Lundbeck and Otuska’s brexpiprazole hits the mark in PTSD trial

Lundbeck
Lundbeck and Otsuka plan to meet with the FDA by the end of the year. (Lundbeck)

Lundbeck and Otuska’s brexpiprazole-sertraline cocktail has hit the mark in a post-traumatic stress disorder (PTSD) phase 2. The data give Lundbeck a boost at a time when its recently installed CEO is hunting for ways to improve on lackluster growth forecasts.

Investigators enrolled 321 patients in the trial and randomized them to receive placebo, sertraline or brexpiprazole as monotherapies or the two drugs in combination. Lundbeck was looking to the trial for evidence that serotonin-dopamine activity modulator brexpiprazole—sold under the brand name Rexulti—improves scores on a PTSD scale, either when given as a monotherapy or in combination.   

The brexpiprazole monotherapy arm failed to beat placebo. Sertraline, a selective serotonin reuptake inhibitor also known as Zoloft, also failed to move the needle. But the two drugs in combination bested the control, resulting in the trial hitting its primary endpoint with a p value of less than 0.01.

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Lundbeck and Otsuka are yet to provide a detailed look at the data, but the snippets they have shared paint the trial in a positive light. The combination hit multiple, as-yet-undisclosed secondary goals. Lundbeck described the safety and tolerability data as “good” and in line with previous data on the drugs.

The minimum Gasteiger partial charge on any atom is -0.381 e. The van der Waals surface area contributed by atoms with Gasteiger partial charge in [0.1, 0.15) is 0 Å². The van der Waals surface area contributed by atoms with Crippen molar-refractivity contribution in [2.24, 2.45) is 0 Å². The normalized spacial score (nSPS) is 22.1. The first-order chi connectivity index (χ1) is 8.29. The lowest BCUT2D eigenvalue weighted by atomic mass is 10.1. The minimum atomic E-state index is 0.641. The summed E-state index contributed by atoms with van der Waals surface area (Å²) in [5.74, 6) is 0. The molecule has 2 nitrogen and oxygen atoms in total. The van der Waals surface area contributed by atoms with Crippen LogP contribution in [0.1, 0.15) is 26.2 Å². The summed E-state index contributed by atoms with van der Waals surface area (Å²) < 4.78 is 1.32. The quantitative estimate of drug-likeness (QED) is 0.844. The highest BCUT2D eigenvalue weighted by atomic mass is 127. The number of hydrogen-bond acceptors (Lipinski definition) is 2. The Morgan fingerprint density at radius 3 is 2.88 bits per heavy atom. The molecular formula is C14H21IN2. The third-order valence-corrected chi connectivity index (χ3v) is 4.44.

The next step is to find out what the FDA makes of the data and their implications for the future of brexpiprazole in PTSD. Lundbeck and Otsuka plan to meet with the agency to get its take by the end of the year.

A positive outcome from the meeting and, further down the line, the delivery of validatory clinical data would open up new opportunities for an important drug for Lundbeck. Brexpiprazole won FDA approval in major depressive disorder in 2015, but its efforts to expand the list of indications have hit some snags. 

Mixed data from a pair of phase 3 trials of brexpiprazole as a treatment for agitation in Alzheimer’s disease led Lundbeck and Otsuka to roll the dice on a third study. If the trial hits its goals, Lundbeck could bring brexpiprazole to market in the Alzheimer’s indication around 2022.

The pressure on brexpiprazole to deliver in Alzheimer’s and, to a lesser extent, PTSD, has grown as other pipeline prospects have faltered and approved products have run into commercial challenges. Notably, antipsychotic Lu AF35700 failed a phase 3 trial in treatment-resistant schizophrenia, taking a chunk out of Lundbeck’s stock price and depriving CEO Deborah Dunsire of a driver of growth.